This takes us to today. And why we are all together in this room.

To understand where we are going with synthetic biology, my advice is to understand the history and evolution of computing.

Synthetic biology is still almost a toy, but a powerful and compelling one, like my early computer. This meeting is bringing together us — the ones that are attracted to this field.

Biology is a very different medium than computing but there are fundamental similarities. And, importantly, it’s still people that are pushing the buttons and setting the intentions. The human dynamics that manifest in computing will also arise in synthetic biology.

This is just the second synthetic biology meeting in Africa. The first one — the inaugural meeting — was in 2021. Africa is not late to the field. The very first meeting ever in synthetic biology was held less than 20 years ago, in 2004.

To understand where we are going with synthetic biology, my advice is to understand the history and evolution of computing.

But a lot has happened in the last 20 years. We’ve seen the blossoming of massive technology companies like Apple and Google. Facebook was founded and has brought billions of people online. We all have powerful laptops in front of us and smartphones in our pockets. More recently, we’ve seen machine learning and AI explode onto the scene.

Synbio Africa gets to benefit from this incredible foundation, just as I benefited from the computing pioneers that came before me. It has fast-forwarded through the super slow and expensive early days of Synbio. This allows it to leapfrog over the old biotech and pharmaceutical development paradigms and jump directly to modern synbio practices. This is not unlike regions that went straight to wireless phone and internet technologies, avoiding entirely the construction of wired landlines and cable networks.

You’re all so young and vibrant and energetic. You also get to hit the ground running. The field of synthetic biology, while still under the radar, is far better understood than it was 20 years ago. DNA sequencing is widely available (although still not used to its full capability). DNA synthesis technologies can assemble thousands of bases at $0.07 or $0.10 a base in just a few days, a tiny fraction of what it once cost. Bioinformatic tools are sophisticated and increasingly AI-assisted.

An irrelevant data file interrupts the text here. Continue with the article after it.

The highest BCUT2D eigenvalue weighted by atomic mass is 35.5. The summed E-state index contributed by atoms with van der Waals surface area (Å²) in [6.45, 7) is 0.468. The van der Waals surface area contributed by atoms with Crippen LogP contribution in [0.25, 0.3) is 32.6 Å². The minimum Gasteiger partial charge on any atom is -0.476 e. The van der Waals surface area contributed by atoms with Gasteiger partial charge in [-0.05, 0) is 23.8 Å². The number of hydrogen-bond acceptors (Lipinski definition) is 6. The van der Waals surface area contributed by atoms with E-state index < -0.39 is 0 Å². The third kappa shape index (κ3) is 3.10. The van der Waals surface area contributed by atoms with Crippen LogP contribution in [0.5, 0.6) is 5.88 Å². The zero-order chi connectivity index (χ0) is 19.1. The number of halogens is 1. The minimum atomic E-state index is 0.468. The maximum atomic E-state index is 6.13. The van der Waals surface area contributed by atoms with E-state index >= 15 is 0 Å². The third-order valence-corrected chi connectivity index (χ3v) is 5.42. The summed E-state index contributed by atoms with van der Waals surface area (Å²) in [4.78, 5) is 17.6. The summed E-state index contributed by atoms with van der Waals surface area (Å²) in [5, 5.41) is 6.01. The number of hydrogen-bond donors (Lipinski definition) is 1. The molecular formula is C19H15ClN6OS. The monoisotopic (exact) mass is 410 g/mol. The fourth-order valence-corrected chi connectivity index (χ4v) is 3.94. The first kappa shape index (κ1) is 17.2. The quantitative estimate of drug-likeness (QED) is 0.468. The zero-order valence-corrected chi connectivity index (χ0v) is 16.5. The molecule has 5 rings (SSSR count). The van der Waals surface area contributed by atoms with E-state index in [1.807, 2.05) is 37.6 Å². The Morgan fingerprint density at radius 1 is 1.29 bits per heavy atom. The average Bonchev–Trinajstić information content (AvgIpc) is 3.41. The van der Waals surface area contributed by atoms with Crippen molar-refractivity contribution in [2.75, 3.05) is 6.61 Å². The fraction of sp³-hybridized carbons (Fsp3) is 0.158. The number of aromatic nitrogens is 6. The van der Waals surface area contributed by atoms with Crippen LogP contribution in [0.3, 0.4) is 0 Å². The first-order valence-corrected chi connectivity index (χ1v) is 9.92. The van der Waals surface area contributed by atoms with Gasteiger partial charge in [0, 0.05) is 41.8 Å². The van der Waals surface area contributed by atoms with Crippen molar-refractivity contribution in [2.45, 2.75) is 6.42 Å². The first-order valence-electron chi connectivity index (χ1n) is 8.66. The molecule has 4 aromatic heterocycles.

Moreover, Africa is geographically well-positioned to benefit from synthetic biology. Much of the country is in the biological power band of the world, blessed with ample sunlight, fresh water, fertile soils, and incredible biological diversity. But it is also vulnerable to changes in climate, particularly shifts in rainfall and heat waves.

What is my advice for you today?

  • More than anything: train, train, train people in these technologies. Programming the cell is the new personal computer — and far more powerful. As John Cumbers noted, former Google CEO and Executive Chairman Eric Schmidt is betting big on the bioeconomy, which in the US already exceeds $1 Trillion.
  • Take full advantage of the fast-growing and affordable digital, satellite, solar, and electric infrastructure that is available in Africa. This includes AI systems. If you haven’t explored ChatGPT and related technologies, start tomorrow!
  • Grow sequencing capability and use it widely to create your own regional databases.
  • Use existing biofoundries to do the heavy build-test of biological engineering until you can develop your own local biofoundry capacity — this will give you access to state-of-the-art technologies and expertise without large capital investments.
  • Create biobanks of the unique and incredible animals, fauna, and people in Africa — these resources are precious and will pay dividends in conservation, population genomics, genetic engineering work, and perhaps even de-extinction.
  • Explore and test-drive some of the newer, decentralized approaches to scientific collaboration, communication, intellectual property management, and fundraising.